Tuesday, September 11, 2007

The world was America

Today is the 6th anniversary of the September 11, 2001 attacks. Most people consider it to be an American tragedy just because it happened in the US. But the fact is, dozens of nations lost citizens in the attacks. It happened in America, but not everyone who died was an American citizen.

According to this page from the United Arab Emirates' American embassy, the victims of 9/11 came from 82 countries; including 25 people from Canada, 67 from Britain, 16 from Jamaica, and 15 people each from the Philippines and Mexico.

When most people think of Americans, they think of White people who speak English. But the people who died in 9/11--an event that happened in America--are so much more diverse than that. They came from more than 80 countries in 6 continents. The French newspaper Le Monde said it best with their September 13, 2001 headline: "Nous sommes tous Americains" ("We are all Americans"). It seems like the only thing that's really "American" about 9/11 is its location. If we're talking about the deaths and the loss of human life, 9/11 was more global than anything.

And even if we do consider only the American citizens who died, we still get a racially mixed group of people; most of the victims were from New York City, which is one of the most ethnically diverse cities in the world.


Sunday, September 02, 2007

Undercover half-Filipino girls

Last year, I ran into an old classmate whom I went to school with back in 1998. It was the first time we had seen each other in 8 years, and I discovered something new about her: her ethnicity. When we were going to school together, it was long before I was thinking about race all the time, so I never thought about what ethnicity she was. But I did subconsciously assume that she's White. She had dark brown hair, round brown eyes, and was one of the tallest girls in the class. I guess she looked like a Latina with strong Spaniard blood, but other than that, she just looked White to me.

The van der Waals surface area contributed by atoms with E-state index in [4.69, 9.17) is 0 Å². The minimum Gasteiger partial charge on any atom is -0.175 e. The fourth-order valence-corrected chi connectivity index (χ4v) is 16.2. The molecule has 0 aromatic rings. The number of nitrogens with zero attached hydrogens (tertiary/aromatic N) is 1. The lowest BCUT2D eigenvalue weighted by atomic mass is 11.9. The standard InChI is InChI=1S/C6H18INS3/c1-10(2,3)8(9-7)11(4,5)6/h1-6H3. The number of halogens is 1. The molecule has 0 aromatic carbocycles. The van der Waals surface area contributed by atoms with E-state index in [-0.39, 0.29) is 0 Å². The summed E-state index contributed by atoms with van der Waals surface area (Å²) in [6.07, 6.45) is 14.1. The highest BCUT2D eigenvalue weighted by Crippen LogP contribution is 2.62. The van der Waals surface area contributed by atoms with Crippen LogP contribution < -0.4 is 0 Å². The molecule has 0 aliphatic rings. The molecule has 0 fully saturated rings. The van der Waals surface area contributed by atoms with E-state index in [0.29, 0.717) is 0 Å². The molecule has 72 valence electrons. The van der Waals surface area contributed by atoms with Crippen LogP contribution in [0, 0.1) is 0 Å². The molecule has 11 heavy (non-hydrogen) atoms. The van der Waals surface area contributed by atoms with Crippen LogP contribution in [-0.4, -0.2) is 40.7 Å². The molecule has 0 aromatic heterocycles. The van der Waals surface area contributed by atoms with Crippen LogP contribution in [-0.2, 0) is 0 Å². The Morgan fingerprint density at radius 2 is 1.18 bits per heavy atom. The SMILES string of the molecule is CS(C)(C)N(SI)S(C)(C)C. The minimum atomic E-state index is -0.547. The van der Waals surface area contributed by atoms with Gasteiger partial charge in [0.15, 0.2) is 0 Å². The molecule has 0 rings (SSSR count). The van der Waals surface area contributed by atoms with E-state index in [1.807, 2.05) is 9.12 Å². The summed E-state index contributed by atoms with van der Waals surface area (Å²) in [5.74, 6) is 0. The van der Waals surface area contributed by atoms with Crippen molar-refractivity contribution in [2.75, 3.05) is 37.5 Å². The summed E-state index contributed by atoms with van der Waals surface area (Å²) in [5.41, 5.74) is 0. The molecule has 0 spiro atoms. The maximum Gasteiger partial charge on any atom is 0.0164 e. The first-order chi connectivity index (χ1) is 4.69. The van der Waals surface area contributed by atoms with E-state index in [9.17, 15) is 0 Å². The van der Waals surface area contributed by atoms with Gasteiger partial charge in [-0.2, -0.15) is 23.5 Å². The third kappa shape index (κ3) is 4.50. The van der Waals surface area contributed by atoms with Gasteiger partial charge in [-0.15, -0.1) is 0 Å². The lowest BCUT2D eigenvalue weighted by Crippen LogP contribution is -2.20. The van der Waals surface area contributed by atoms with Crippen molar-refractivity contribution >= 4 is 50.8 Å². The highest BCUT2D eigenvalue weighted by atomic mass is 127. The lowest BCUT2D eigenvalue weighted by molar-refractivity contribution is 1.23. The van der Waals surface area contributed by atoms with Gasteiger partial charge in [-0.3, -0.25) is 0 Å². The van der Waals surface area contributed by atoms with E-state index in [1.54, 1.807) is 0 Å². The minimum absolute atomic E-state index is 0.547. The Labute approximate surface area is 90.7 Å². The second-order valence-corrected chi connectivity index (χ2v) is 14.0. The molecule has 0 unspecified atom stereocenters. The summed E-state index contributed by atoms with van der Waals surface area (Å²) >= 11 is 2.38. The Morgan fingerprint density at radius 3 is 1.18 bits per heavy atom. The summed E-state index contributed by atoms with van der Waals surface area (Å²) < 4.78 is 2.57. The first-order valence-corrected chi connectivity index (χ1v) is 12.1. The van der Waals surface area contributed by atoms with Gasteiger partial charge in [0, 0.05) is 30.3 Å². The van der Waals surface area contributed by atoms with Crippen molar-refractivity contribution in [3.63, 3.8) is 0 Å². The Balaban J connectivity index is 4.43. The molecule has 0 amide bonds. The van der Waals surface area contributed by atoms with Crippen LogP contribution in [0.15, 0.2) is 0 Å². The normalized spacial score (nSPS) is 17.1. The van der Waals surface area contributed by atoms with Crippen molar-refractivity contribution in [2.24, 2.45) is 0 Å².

When I found out what her actual ethnicity is, it was a complete surprise: she's half Filipino (and half White).

A few weeks ago, I found out another old classmate of mine is also half Filipino and half White...I went to high school with her and I always thought she's only Filipino.

Learning about their real ethnicities didn't change the way I feel about them, but it definitely changed the way I see them; which is strange because they've had the same identity their entire lives. It felt weird to "discover" their ethnicities...after I've known them for years. Has that ever happened to you? You know somebody for a long time, then you get really surprised when you learn what their heritage is? I felt like I was meeting a new person. It's like they were wearing a mask all those years--a mask that was only in my mind--and I just unmasked them.

Experiences like these are reminders that not only should we never assume people's ethnicities, but we also shouldn't be shy about asking them about it if we've known them for a while.